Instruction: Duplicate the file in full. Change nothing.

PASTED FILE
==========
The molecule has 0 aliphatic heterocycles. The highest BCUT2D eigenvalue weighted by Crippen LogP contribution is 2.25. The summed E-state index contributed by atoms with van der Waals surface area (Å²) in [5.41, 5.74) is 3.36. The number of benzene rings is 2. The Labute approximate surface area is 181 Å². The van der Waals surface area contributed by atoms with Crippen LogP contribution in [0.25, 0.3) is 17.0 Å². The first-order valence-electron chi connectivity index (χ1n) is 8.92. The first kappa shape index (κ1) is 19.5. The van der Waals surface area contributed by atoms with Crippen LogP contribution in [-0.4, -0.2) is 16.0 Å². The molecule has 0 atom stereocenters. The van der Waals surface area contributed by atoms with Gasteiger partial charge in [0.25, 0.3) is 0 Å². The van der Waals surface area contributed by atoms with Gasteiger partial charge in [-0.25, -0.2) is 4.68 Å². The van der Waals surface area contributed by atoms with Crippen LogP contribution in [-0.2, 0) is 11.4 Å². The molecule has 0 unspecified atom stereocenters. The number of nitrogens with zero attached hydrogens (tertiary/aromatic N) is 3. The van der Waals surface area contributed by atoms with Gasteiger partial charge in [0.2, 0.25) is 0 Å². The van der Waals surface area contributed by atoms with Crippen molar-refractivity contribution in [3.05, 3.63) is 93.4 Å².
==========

The molecule has 0 aliphatic heterocycles. The highest BCUT2D eigenvalue weighted by Crippen LogP contribution is 2.25. The summed E-state index contributed by atoms with van der Waals surface area (Å²) in [5.41, 5.74) is 3.36. The number of benzene rings is 2. The Labute approximate surface area is 181 Å². The van der Waals surface area contributed by atoms with Crippen LogP contribution in [0.25, 0.3) is 17.0 Å². The first-order valence-electron chi connectivity index (χ1n) is 8.92. The first kappa shape index (κ1) is 19.5. The van der Waals surface area contributed by atoms with Crippen LogP contribution in [-0.4, -0.2) is 16.0 Å². The molecule has 0 atom stereocenters. The van der Waals surface area contributed by atoms with Gasteiger partial charge in [0.25, 0.3) is 0 Å². The van der Waals surface area contributed by atoms with Gasteiger partial charge in [-0.25, -0.2) is 4.68 Å². The van der Waals surface area contributed by atoms with Crippen LogP contribution in [-0.2, 0) is 11.4 Å². The molecule has 0 unspecified atom stereocenters. The number of nitrogens with zero attached hydrogens (tertiary/aromatic N) is 3. The van der Waals surface area contributed by atoms with Gasteiger partial charge in [0.2, 0.25) is 0 Å². The van der Waals surface area contributed by atoms with Crippen molar-refractivity contribution in [3.05, 3.63) is 93.4 Å².